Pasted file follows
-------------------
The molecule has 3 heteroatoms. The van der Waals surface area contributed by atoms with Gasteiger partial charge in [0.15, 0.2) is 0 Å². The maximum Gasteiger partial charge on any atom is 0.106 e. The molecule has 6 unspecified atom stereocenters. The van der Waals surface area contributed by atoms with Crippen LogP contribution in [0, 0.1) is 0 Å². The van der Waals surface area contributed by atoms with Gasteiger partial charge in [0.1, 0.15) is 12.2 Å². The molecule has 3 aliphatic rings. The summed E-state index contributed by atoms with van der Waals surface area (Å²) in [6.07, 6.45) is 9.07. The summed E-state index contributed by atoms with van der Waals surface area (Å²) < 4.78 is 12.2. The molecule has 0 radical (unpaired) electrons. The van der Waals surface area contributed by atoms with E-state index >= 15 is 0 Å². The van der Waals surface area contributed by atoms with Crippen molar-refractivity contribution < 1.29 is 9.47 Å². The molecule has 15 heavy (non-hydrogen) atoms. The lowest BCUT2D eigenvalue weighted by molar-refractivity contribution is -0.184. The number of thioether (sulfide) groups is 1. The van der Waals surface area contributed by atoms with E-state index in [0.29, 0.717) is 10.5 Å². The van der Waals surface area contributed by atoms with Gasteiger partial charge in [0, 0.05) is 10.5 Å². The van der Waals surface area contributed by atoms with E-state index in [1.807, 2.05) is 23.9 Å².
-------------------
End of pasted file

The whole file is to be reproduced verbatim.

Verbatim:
The molecule has 3 heteroatoms. The van der Waals surface area contributed by atoms with Gasteiger partial charge in [0.15, 0.2) is 0 Å². The maximum Gasteiger partial charge on any atom is 0.106 e. The molecule has 6 unspecified atom stereocenters. The van der Waals surface area contributed by atoms with Crippen LogP contribution in [0, 0.1) is 0 Å². The van der Waals surface area contributed by atoms with Gasteiger partial charge in [0.1, 0.15) is 12.2 Å². The molecule has 3 aliphatic rings. The summed E-state index contributed by atoms with van der Waals surface area (Å²) in [6.07, 6.45) is 9.07. The summed E-state index contributed by atoms with van der Waals surface area (Å²) < 4.78 is 12.2. The molecule has 0 radical (unpaired) electrons. The van der Waals surface area contributed by atoms with E-state index >= 15 is 0 Å². The van der Waals surface area contributed by atoms with Crippen molar-refractivity contribution < 1.29 is 9.47 Å². The molecule has 15 heavy (non-hydrogen) atoms. The lowest BCUT2D eigenvalue weighted by molar-refractivity contribution is -0.184. The number of thioether (sulfide) groups is 1. The van der Waals surface area contributed by atoms with E-state index in [0.29, 0.717) is 10.5 Å². The van der Waals surface area contributed by atoms with Gasteiger partial charge in [0, 0.05) is 10.5 Å². The van der Waals surface area contributed by atoms with E-state index in [1.807, 2.05) is 23.9 Å².